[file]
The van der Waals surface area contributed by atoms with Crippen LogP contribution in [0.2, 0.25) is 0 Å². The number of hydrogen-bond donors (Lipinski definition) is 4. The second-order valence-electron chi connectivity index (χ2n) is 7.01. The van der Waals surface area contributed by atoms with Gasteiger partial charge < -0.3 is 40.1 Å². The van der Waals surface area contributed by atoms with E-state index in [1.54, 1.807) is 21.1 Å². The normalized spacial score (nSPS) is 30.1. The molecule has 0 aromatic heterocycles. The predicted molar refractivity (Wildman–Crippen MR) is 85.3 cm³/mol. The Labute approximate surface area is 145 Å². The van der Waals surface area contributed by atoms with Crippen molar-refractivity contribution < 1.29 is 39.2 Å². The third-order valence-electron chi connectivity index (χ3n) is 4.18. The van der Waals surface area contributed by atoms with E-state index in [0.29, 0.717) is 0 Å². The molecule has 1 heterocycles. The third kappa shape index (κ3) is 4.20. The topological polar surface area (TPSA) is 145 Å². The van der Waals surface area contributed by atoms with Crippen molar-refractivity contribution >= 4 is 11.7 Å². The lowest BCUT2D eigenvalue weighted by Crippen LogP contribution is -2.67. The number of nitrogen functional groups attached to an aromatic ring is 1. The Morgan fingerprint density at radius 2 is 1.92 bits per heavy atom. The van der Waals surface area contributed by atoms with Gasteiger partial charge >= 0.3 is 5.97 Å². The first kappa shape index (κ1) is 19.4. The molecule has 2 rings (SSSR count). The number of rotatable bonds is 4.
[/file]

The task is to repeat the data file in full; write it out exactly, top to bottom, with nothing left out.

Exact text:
The van der Waals surface area contributed by atoms with Crippen LogP contribution in [0.2, 0.25) is 0 Å². The number of hydrogen-bond donors (Lipinski definition) is 4. The second-order valence-electron chi connectivity index (χ2n) is 7.01. The van der Waals surface area contributed by atoms with Gasteiger partial charge < -0.3 is 40.1 Å². The van der Waals surface area contributed by atoms with E-state index in [1.54, 1.807) is 21.1 Å². The normalized spacial score (nSPS) is 30.1. The molecule has 0 aromatic heterocycles. The predicted molar refractivity (Wildman–Crippen MR) is 85.3 cm³/mol. The Labute approximate surface area is 145 Å². The van der Waals surface area contributed by atoms with Crippen molar-refractivity contribution < 1.29 is 39.2 Å². The third-order valence-electron chi connectivity index (χ3n) is 4.18. The van der Waals surface area contributed by atoms with E-state index in [0.29, 0.717) is 0 Å². The molecule has 1 heterocycles. The third kappa shape index (κ3) is 4.20. The topological polar surface area (TPSA) is 145 Å². The van der Waals surface area contributed by atoms with Crippen molar-refractivity contribution >= 4 is 11.7 Å². The lowest BCUT2D eigenvalue weighted by Crippen LogP contribution is -2.67. The number of nitrogen functional groups attached to an aromatic ring is 1. The Morgan fingerprint density at radius 2 is 1.92 bits per heavy atom. The van der Waals surface area contributed by atoms with Gasteiger partial charge >= 0.3 is 5.97 Å². The first kappa shape index (κ1) is 19.4. The molecule has 2 rings (SSSR count). The number of rotatable bonds is 4.